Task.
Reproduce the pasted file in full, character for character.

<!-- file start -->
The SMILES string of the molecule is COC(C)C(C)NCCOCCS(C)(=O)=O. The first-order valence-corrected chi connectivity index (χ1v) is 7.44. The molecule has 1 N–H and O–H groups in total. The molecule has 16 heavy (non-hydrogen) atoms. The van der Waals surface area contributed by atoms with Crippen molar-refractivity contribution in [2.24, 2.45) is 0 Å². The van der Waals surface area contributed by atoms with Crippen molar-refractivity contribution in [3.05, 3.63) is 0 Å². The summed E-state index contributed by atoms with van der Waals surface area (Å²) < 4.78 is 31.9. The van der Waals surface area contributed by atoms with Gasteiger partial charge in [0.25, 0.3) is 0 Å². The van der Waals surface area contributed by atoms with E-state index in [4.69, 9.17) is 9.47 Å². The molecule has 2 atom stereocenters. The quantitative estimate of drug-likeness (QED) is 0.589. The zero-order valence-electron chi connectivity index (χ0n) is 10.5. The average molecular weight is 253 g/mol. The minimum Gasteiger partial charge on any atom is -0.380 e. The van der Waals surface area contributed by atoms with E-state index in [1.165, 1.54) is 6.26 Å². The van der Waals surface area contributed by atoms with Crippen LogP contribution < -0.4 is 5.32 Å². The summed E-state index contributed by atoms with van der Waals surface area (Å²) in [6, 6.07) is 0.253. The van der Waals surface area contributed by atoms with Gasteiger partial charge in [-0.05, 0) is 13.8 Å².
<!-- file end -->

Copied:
The SMILES string of the molecule is COC(C)C(C)NCCOCCS(C)(=O)=O. The first-order valence-corrected chi connectivity index (χ1v) is 7.44. The molecule has 1 N–H and O–H groups in total. The molecule has 16 heavy (non-hydrogen) atoms. The van der Waals surface area contributed by atoms with Crippen molar-refractivity contribution in [2.24, 2.45) is 0 Å². The van der Waals surface area contributed by atoms with Crippen molar-refractivity contribution in [3.05, 3.63) is 0 Å². The summed E-state index contributed by atoms with van der Waals surface area (Å²) < 4.78 is 31.9. The van der Waals surface area contributed by atoms with Gasteiger partial charge in [0.25, 0.3) is 0 Å². The van der Waals surface area contributed by atoms with E-state index in [4.69, 9.17) is 9.47 Å². The molecule has 2 atom stereocenters. The quantitative estimate of drug-likeness (QED) is 0.589. The zero-order valence-electron chi connectivity index (χ0n) is 10.5. The average molecular weight is 253 g/mol. The minimum Gasteiger partial charge on any atom is -0.380 e. The van der Waals surface area contributed by atoms with E-state index in [1.165, 1.54) is 6.26 Å². The van der Waals surface area contributed by atoms with Crippen LogP contribution < -0.4 is 5.32 Å². The summed E-state index contributed by atoms with van der Waals surface area (Å²) in [6, 6.07) is 0.253. The van der Waals surface area contributed by atoms with Gasteiger partial charge in [-0.05, 0) is 13.8 Å².